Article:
Hillary Clinton conceded the White House race to President-elect Donald Trump Wednesday morning, saying she hoped “he will be a successful president for all Americans.”

“This is not the outcome we wanted or work so hard for. I’m sorry we didn’t win this election vision for our country,” the Democratic nominee told supporters crowded into a small, nondescript ballroom at the New Yorker Hotel in Midtown Manhattan.

It was a much different venue from the first major party female presidential nominee she had hoped to deliver a victory speech instead last evening from the Javits Convention Center — on a stage shaped like the United States of America underneath a glass ceiling in a massive convention hall.

Clinton seemed to be choking back tears at times, as did her running mate, Virginia Sen. Tim Kaine, who spoke just before her. Flanked by her husband, former President Bill Clinton, daughter Chelsea and her husband Marc Mezvinsky, the disappointment and shock was palpable on their faces and in the still-stunned supporters in the room.

“I know how disappointed you feel because I feel it too,” Clinton said. “And so do tens of millions of Americans who invested their hopes and dreams in this effort.”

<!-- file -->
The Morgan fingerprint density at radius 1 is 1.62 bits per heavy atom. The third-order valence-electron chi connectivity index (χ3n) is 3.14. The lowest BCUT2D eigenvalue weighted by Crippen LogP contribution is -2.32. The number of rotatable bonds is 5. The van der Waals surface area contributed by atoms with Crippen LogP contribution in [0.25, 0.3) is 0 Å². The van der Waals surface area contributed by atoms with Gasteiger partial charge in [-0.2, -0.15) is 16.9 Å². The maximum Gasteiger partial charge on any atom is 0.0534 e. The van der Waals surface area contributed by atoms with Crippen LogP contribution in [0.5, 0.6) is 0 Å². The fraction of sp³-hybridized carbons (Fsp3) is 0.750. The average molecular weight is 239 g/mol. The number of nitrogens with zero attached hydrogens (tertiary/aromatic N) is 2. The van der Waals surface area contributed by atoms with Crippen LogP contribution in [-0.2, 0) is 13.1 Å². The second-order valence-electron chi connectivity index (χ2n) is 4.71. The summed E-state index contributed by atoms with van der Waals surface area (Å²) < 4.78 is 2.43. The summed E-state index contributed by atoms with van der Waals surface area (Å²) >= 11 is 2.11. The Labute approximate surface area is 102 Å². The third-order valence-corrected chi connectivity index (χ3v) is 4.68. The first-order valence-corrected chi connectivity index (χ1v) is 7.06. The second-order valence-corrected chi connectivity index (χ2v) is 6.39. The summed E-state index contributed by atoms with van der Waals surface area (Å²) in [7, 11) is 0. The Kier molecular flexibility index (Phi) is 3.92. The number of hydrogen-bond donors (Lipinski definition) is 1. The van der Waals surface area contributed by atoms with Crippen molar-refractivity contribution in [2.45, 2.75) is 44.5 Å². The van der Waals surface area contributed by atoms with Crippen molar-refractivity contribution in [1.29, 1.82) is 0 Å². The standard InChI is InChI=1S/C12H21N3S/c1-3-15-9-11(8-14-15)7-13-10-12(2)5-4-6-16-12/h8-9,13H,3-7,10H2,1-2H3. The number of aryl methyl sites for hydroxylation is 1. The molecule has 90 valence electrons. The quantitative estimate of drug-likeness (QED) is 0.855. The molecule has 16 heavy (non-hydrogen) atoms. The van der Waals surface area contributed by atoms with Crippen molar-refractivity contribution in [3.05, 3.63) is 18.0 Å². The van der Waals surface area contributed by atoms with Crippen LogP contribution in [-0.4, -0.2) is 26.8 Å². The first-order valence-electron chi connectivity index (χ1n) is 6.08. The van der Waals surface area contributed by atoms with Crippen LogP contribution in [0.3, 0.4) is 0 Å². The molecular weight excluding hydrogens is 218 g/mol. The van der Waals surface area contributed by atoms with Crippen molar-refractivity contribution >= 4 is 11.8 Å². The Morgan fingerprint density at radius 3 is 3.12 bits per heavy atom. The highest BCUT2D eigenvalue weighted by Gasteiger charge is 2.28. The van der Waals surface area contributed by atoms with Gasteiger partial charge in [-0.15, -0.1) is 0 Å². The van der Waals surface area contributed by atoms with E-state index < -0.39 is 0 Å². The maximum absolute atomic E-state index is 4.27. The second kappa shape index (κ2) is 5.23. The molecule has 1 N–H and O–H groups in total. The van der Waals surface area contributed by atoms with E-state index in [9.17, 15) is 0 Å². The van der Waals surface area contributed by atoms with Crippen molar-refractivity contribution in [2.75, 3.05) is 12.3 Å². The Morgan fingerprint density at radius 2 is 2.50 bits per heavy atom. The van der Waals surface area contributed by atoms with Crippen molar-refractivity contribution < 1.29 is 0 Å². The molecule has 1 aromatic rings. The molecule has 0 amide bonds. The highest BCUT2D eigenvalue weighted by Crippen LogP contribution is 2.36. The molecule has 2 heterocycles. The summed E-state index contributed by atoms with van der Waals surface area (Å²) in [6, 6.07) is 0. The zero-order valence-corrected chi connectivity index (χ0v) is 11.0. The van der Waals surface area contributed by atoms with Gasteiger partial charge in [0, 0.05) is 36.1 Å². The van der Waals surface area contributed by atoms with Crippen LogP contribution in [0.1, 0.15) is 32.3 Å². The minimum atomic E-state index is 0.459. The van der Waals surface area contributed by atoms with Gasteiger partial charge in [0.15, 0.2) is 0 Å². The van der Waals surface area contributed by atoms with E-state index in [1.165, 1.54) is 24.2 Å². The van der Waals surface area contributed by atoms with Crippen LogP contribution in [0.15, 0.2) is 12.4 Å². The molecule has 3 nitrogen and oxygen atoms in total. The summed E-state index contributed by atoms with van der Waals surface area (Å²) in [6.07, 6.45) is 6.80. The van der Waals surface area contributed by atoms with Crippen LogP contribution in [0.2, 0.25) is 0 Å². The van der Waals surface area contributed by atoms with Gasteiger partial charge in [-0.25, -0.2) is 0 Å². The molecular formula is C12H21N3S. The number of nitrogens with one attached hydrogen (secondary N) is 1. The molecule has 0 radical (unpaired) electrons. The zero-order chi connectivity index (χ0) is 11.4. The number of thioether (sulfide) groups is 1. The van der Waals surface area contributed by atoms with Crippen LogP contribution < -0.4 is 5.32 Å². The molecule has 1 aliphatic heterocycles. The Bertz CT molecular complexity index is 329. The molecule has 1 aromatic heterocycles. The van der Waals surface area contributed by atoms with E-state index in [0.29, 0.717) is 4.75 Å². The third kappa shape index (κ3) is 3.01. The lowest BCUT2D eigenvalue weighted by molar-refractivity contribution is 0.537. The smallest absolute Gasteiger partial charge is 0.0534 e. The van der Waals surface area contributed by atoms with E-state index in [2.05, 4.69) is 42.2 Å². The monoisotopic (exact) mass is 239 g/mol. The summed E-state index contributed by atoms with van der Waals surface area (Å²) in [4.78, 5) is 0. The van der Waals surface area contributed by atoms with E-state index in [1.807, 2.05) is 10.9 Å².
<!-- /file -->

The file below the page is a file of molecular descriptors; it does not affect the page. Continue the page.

“This is painful, and it will be for a long time,” she admitted. “But I want you to remember this — our campaign was never about one person or one election. It was about the country we love. Building an America that is hopeful, inclusive and big-hearted.”

Clinton urged her supporters to “accept the result and look to the future,” saying she “still believe[s] in America and I always will.”

“We owe him an open mind and a chance to lead. Our constitutional democracy enshrines the peaceful transition of power. We cherish it,” Clinton said of the GOP president-elect, who had refused to say many times during their very contentious campaign whether or not he would accept the results of the election should he lose.

And, she acknowledged that even with the historic nature of her candidacy, she had fallen short of becoming the first female U.S. president, failing in an historic upset that neither polls nor pundits saw coming. For now, that task falls to a new generation of women leaders.

“Now, I know we have still not shattered that highest and hardest glass ceiling,” Clinton said, “but someday, someone will and hopefully sooner than we think right now.”

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